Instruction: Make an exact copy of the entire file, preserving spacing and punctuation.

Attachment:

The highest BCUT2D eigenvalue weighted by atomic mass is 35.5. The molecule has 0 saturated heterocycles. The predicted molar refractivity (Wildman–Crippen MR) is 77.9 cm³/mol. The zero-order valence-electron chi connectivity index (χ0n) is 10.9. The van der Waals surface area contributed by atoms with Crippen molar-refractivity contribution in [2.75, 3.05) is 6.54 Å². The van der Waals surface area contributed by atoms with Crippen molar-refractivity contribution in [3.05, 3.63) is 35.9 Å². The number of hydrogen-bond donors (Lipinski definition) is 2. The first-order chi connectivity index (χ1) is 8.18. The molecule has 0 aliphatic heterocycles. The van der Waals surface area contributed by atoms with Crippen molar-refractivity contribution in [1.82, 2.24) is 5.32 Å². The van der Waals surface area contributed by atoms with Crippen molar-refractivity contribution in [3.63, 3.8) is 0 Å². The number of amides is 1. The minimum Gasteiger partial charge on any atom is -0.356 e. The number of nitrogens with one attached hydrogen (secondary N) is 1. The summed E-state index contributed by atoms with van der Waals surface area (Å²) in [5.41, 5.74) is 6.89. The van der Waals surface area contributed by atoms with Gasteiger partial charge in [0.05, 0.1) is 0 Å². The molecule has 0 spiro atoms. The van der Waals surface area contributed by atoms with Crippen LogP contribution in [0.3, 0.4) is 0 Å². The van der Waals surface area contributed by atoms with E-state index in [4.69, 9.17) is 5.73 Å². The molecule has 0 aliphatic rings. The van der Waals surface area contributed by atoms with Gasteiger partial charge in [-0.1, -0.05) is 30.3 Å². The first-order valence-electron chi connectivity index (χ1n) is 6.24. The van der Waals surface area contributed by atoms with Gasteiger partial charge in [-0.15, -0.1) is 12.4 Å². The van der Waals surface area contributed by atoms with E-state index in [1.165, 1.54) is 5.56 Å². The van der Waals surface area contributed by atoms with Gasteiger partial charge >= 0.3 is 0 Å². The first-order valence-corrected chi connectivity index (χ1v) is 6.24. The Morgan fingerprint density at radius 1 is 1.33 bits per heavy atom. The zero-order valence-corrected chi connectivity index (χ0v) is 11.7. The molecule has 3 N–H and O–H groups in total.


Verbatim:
The highest BCUT2D eigenvalue weighted by atomic mass is 35.5. The molecule has 0 saturated heterocycles. The predicted molar refractivity (Wildman–Crippen MR) is 77.9 cm³/mol. The zero-order valence-electron chi connectivity index (χ0n) is 10.9. The van der Waals surface area contributed by atoms with Crippen molar-refractivity contribution in [2.75, 3.05) is 6.54 Å². The van der Waals surface area contributed by atoms with Crippen molar-refractivity contribution in [3.05, 3.63) is 35.9 Å². The number of hydrogen-bond donors (Lipinski definition) is 2. The first-order chi connectivity index (χ1) is 8.18. The molecule has 0 aliphatic heterocycles. The van der Waals surface area contributed by atoms with Crippen molar-refractivity contribution in [1.82, 2.24) is 5.32 Å². The van der Waals surface area contributed by atoms with Crippen molar-refractivity contribution in [3.63, 3.8) is 0 Å². The number of amides is 1. The minimum Gasteiger partial charge on any atom is -0.356 e. The number of nitrogens with one attached hydrogen (secondary N) is 1. The summed E-state index contributed by atoms with van der Waals surface area (Å²) in [5.41, 5.74) is 6.89. The van der Waals surface area contributed by atoms with Gasteiger partial charge in [0.05, 0.1) is 0 Å². The molecule has 0 spiro atoms. The van der Waals surface area contributed by atoms with Crippen LogP contribution in [0.3, 0.4) is 0 Å². The van der Waals surface area contributed by atoms with E-state index in [4.69, 9.17) is 5.73 Å². The molecule has 0 aliphatic rings. The van der Waals surface area contributed by atoms with Gasteiger partial charge in [-0.1, -0.05) is 30.3 Å². The first-order valence-electron chi connectivity index (χ1n) is 6.24. The van der Waals surface area contributed by atoms with Gasteiger partial charge in [-0.15, -0.1) is 12.4 Å². The van der Waals surface area contributed by atoms with E-state index in [1.165, 1.54) is 5.56 Å². The van der Waals surface area contributed by atoms with Gasteiger partial charge >= 0.3 is 0 Å². The first-order valence-corrected chi connectivity index (χ1v) is 6.24. The Morgan fingerprint density at radius 1 is 1.33 bits per heavy atom. The zero-order valence-corrected chi connectivity index (χ0v) is 11.7. The molecule has 3 N–H and O–H groups in total.